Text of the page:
The performances Joaquin Phoenix, Philip Seymour Hoffman and Amy Adams deliver in "The Master" as, respectively, Freddie Quell, Lancaster Dodd and Peggy Dodd, have been rightly hailed as revelatory. It's the supporting contributions director Paul Thomas Anderson coaxed from the rest of his cast, however, that make the film whole: from Laura Dern as a devoted disciple, to Jesse Plemons as Dodd's cynical son, and especially Rami Malek. The 31-year-old actor portrays Dodd's kowtowing son-in-law, propping up scenes against Phoenix's raving Quell throughout "The Master."
"I'm just a small part of an incredible film, but I'm happy to be that small part," Malek told HuffPost Entertainment via phone last week. Malek earned rave reviews for his performance on the HBO miniseries "The Pacific" and has since parlayed that success into screen work in films like "Larry Crowne," "Battleship" and the upcoming "Twilight" finale, "Breaking Dawn Part 2." In "The Master," he plays Clark, a true believer in The Cause (the cult-like religion propagated by the Dodds), as well as Freddie's often wary sidekick.
Malek spoke to HuffPost about the casting process for "The Master," whether Scientology was a big topic of discussion on the set, and what it's like to have Joaquin Phoenix say he wants to fart in your face.
Paul Thomas Anderson films are notoriously shrouded in secrecy, so what was the casting process like?
I was away on set, filming, and I got an email from the casting director. From there she asked me to throw stuff on tape and send it back. I knew what it was. I gave it a whole lot of importance and value to what I was doing, even though I was working on another project. It was at the front of my mind. When I got back home, I went in to read again with the casting director and Paul, and, finally, to read with Joaquin. When I met Joaquin, I could not distinguish that it was him. He had already lost so much weight. Seeing him in that state already put me in a great place to begin playing and working with him in the room. It was quite the special and incredible process from the beginning to the end. Especially the casting process. Meeting Paul, someone I've admired for so many years. We both grew up in the Valley, so to see him and audition for him in the Valley was astonishing.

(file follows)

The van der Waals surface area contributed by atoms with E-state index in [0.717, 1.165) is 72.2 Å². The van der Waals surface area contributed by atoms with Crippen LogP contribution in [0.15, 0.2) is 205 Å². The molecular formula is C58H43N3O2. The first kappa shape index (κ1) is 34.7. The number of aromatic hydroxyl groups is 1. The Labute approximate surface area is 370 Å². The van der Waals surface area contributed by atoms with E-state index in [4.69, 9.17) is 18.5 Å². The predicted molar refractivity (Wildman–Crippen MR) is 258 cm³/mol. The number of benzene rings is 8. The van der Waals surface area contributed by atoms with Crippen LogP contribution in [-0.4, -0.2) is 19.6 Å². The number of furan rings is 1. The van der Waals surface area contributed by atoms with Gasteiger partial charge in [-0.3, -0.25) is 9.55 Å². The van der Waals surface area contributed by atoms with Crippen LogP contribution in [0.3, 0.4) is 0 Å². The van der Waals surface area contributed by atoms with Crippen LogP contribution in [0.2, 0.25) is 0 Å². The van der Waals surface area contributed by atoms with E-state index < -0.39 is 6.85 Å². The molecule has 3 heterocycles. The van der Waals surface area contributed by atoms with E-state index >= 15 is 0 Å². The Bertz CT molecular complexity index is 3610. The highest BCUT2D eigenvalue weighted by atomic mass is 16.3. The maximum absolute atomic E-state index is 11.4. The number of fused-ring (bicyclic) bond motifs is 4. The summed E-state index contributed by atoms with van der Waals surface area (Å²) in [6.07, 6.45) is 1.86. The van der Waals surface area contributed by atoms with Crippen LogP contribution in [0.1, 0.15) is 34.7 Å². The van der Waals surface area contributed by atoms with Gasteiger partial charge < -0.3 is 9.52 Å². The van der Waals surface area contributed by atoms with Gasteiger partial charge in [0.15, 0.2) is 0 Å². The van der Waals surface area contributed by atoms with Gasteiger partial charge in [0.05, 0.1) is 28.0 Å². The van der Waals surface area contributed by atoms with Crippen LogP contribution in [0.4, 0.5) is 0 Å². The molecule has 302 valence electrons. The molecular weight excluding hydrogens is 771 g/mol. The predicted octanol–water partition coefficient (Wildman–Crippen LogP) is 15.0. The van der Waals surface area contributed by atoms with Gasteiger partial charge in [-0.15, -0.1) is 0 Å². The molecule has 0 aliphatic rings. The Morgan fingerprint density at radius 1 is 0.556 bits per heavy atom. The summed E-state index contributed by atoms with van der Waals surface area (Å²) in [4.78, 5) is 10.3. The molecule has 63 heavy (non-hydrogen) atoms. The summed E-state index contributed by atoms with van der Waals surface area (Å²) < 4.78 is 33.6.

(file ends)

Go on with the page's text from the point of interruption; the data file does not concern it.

Joaquin's performance is very spontaneous. Were you kept in the dark with what he was going to do from scene to scene?
It's all scripted. There's very little improv going on. But Paul just creates this environment of being able to play around with anything. As special and unique a filmmaker as he is, Paul is not beholden to what's on the page, necessarily. But, for the most part, we want to stick to it, because it's undoubtedly better than anything we're going to come up with on our own. Having said that, you want to put your best performance forward. I want to give him everything I'm capable of giving and I know Joaquin wants to do the same, as does everyone else on set. There is this no-holds-barred feeling. I sit across from Joaquin as Freddie and I have no idea what he's going to do next. There was this element running through my veins that almost allowed me to settle in to what might happen, no matter what it was, because that could be the most special thing that happened on the day. So sitting next to this feral, wild tiger, who is unleashed, allows for the most true reactions one could have as an actor.
"The Master" has a surprising amount of humor; during one of the processing scenes, Freddie says he's going to "fart in your face."
Humor was definitely a part of the entire film. We had so many laughs while the film was rolling and while it wasn't rolling. Paul's incredibly funny. Phil, as the world knows, is an incredibly funny human being. And Joaquin has a dry, unpredictable sense of humor that can make you laugh almost the hardest sometimes. It can come out of nowhere.